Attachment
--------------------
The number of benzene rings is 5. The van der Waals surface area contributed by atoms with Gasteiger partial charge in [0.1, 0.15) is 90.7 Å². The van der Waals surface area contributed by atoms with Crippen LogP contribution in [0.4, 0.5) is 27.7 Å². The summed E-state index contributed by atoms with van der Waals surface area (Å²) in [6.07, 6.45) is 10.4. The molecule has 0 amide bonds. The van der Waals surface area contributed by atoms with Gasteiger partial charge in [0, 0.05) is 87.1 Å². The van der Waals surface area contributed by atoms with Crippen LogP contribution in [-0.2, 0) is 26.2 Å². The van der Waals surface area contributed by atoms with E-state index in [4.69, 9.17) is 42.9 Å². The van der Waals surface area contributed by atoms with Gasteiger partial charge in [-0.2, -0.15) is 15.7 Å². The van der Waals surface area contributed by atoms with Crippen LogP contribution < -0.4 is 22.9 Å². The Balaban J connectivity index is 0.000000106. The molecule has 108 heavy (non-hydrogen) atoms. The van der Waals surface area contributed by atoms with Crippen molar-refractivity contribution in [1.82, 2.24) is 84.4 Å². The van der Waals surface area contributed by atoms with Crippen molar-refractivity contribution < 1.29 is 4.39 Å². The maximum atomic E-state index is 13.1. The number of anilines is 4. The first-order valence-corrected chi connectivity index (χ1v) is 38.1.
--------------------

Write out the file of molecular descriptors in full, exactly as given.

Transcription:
The number of benzene rings is 5. The van der Waals surface area contributed by atoms with Gasteiger partial charge in [0.1, 0.15) is 90.7 Å². The van der Waals surface area contributed by atoms with Crippen LogP contribution in [0.4, 0.5) is 27.7 Å². The summed E-state index contributed by atoms with van der Waals surface area (Å²) in [6.07, 6.45) is 10.4. The molecule has 0 amide bonds. The van der Waals surface area contributed by atoms with Gasteiger partial charge in [0, 0.05) is 87.1 Å². The van der Waals surface area contributed by atoms with Crippen LogP contribution in [-0.2, 0) is 26.2 Å². The van der Waals surface area contributed by atoms with E-state index in [4.69, 9.17) is 42.9 Å². The van der Waals surface area contributed by atoms with Gasteiger partial charge in [-0.2, -0.15) is 15.7 Å². The van der Waals surface area contributed by atoms with Crippen LogP contribution < -0.4 is 22.9 Å². The Balaban J connectivity index is 0.000000106. The molecule has 108 heavy (non-hydrogen) atoms. The van der Waals surface area contributed by atoms with Crippen molar-refractivity contribution in [1.82, 2.24) is 84.4 Å². The van der Waals surface area contributed by atoms with Crippen molar-refractivity contribution < 1.29 is 4.39 Å². The maximum atomic E-state index is 13.1. The number of anilines is 4. The first-order valence-corrected chi connectivity index (χ1v) is 38.1.